House lawmakers send inflation relief and family financial support bill to Senate

The Chamber ended quickly its relief from inflation and the family is supporting the bill on Friday before sending it to the Senate.

During the final discussion of HB 1001(s)Democrats reiterated one last time that the bill was good, but it didn’t go far enough to support families and children.

Rep. Ed DeLaney (D-Indianapolis) called the bill a “camouflage” for the state’s repeated failure to provide family support in the past. And, he said, the bill is a response to an abortion bill that none of them have seen.

“If people had been ready for a session after 49 years of debating a certain issue, we wouldn’t be here today,” DeLaney said.

Most amendments proposed by Democrats during the second reading of the failed bill, including suggestions to make products like diapers, formula and cribs exempt from the state’s gross retail tax and add additional money to incentivize businesses to offer family and medical leave.

In addition to limited family support, the bill also sends $225 checks to eligible Hoosiers and allows people who didn’t file a tax return in 2021 to file an affidavit to receive a check.

Supporters said the affidavit system will allow that Older Hoosiers, Hoosiers with Disabilities and Hoosiers who didn’t earn enough to file taxes to receive some relief.

READ MORE: Senate easily passes $50 million in financial support for families, children and pregnant Hoosiers

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In her closing remarks, Rep. Sharon Negele (R-Attica), the bill’s sponsor, said the bill limited programs so that people could decide for themselves how to spend the budget surplus.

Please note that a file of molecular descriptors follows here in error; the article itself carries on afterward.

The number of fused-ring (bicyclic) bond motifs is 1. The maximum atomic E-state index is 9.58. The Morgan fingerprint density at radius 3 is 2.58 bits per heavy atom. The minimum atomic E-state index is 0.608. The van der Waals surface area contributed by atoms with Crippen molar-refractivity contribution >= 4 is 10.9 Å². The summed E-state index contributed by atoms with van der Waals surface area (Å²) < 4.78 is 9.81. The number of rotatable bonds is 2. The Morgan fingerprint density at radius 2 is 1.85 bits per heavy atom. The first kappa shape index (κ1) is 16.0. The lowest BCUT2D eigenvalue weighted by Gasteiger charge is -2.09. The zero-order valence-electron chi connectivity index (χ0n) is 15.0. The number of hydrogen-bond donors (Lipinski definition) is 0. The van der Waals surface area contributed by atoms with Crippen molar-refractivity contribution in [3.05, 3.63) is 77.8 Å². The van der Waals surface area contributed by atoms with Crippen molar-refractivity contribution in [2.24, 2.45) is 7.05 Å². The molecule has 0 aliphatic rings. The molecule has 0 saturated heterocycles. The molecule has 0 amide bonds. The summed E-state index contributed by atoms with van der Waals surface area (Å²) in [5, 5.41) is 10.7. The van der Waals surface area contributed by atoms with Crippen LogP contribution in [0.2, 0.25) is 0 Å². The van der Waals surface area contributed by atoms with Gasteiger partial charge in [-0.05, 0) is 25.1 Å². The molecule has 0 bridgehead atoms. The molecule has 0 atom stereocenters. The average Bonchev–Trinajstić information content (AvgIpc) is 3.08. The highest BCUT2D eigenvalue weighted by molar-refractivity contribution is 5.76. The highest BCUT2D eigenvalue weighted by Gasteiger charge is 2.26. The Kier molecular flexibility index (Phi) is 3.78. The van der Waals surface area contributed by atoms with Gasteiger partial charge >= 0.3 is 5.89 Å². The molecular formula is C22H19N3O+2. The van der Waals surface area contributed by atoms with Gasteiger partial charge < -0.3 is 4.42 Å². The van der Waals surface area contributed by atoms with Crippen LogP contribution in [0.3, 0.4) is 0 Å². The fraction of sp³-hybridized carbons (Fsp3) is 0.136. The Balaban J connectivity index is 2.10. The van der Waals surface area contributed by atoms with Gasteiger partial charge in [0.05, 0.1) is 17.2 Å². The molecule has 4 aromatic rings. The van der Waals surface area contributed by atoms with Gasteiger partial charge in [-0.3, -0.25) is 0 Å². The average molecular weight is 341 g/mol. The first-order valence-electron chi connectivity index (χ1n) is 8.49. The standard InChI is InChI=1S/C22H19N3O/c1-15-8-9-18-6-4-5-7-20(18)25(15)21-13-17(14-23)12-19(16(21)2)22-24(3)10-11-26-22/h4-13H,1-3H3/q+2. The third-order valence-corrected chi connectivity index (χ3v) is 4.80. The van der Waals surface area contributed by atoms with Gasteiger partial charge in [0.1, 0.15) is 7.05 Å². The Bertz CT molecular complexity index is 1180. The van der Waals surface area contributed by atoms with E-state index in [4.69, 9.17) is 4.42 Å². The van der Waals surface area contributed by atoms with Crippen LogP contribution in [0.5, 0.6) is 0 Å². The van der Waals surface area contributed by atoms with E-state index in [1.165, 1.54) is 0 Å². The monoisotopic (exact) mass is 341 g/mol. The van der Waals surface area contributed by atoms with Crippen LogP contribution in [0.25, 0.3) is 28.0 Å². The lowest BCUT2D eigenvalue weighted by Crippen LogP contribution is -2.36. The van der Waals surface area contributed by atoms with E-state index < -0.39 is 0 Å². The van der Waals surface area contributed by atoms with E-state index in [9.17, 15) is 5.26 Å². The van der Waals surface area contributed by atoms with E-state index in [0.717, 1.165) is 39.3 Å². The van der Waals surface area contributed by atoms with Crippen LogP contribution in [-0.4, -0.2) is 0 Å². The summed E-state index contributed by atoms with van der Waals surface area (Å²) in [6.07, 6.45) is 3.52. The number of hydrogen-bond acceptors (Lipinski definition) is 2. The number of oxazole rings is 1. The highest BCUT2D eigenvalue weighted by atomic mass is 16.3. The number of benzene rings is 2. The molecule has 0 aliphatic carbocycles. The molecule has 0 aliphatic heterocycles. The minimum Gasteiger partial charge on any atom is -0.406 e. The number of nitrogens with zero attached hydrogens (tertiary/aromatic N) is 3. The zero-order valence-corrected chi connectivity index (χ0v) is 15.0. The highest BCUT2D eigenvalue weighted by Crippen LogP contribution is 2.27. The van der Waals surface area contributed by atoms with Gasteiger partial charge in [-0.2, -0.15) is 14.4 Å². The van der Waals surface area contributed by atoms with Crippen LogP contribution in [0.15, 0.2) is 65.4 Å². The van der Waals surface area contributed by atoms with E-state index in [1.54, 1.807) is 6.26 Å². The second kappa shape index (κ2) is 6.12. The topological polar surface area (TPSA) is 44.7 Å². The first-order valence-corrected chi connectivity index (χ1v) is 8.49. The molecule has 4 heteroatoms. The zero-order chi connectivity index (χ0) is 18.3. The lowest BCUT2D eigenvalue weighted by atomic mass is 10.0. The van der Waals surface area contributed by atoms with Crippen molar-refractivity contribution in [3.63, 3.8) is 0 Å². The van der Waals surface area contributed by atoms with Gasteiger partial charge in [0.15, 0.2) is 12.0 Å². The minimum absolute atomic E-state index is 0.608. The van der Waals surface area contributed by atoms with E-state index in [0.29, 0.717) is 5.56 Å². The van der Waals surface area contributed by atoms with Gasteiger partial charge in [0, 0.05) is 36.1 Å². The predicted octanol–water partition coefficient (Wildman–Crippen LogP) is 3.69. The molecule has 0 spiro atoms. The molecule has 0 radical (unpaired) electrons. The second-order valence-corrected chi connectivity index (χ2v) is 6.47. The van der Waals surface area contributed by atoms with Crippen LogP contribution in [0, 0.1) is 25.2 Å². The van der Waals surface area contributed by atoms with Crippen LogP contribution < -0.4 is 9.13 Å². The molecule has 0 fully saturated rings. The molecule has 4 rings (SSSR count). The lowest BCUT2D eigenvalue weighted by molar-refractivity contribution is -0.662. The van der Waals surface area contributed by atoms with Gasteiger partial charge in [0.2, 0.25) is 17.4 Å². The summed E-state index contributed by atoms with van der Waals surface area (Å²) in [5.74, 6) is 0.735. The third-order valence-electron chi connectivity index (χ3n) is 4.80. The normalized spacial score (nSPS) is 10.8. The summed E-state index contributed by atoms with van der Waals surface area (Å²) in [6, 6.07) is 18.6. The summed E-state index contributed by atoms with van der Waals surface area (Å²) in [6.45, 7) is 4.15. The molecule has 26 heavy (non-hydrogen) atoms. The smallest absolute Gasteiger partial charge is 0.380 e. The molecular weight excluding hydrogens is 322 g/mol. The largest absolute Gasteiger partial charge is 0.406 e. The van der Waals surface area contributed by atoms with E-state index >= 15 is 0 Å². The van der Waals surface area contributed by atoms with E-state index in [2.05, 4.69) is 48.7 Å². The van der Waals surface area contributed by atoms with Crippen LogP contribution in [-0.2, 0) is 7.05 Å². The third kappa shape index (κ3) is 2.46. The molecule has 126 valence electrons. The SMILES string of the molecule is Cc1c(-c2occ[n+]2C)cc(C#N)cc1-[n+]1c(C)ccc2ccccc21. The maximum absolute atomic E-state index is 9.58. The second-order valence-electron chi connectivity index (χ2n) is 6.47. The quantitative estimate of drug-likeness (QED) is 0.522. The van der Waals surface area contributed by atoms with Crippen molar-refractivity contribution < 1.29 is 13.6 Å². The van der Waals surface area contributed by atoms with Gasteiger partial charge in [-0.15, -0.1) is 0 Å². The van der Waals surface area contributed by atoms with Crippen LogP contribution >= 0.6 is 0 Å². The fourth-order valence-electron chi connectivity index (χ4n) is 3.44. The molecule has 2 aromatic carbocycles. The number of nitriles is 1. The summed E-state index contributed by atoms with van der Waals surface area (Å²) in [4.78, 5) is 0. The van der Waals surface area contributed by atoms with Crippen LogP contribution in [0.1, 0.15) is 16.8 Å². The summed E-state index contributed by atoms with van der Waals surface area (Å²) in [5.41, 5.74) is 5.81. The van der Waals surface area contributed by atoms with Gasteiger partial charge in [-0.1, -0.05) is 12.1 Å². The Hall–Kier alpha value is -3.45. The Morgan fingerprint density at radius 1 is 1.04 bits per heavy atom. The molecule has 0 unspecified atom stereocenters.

“The bottom line is we’re allowing Hoosier families to spend the money as they see fit best in their lives,” he said. “This is important. That’s why I think this is so significant.”

Rep. Gregory Porter (D-Indianapolis) said House representatives “could have crafted a more inclusive bill” during the session, but didn’t.

“Unfortunately, we missed another opportunity to do something for regular, everyday Hoosiers,” he said.

Republicans acknowledged many of those concerns, but said it was important to limit the scope of the bill.

House Speaker Todd Huston (R-Fishers) said it was difficult to vote against some Democratic amendments.

“Look, they’re hard to beat,” he said. “In many ways they make a lot of sense. But you have to look holistically.”

But Huston said at the end of the day, his vote came with no “buts.”

“I will enthusiastically vote for the green button on this bill,” he said. “It’s the right thing for taxpayers, it’s the right thing for all Hoosiers, it’s the right thing for women and children. I appreciate your support for this bill.”

The bill passed 93 to 2 and now moves to the Senate.

Contact reporter Violet at vcomberwilen@wfyi.org or follow her on Twitter at @ComberWilen. Follow WBAA’s Ben Thorp on @sad_radio_lad on Twitter.

Copyright 2022 IPB News. To see more, visit IPB News.




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About the Author: Chaz Cutler

My name is Chasity. I love to follow the stock market and financial news!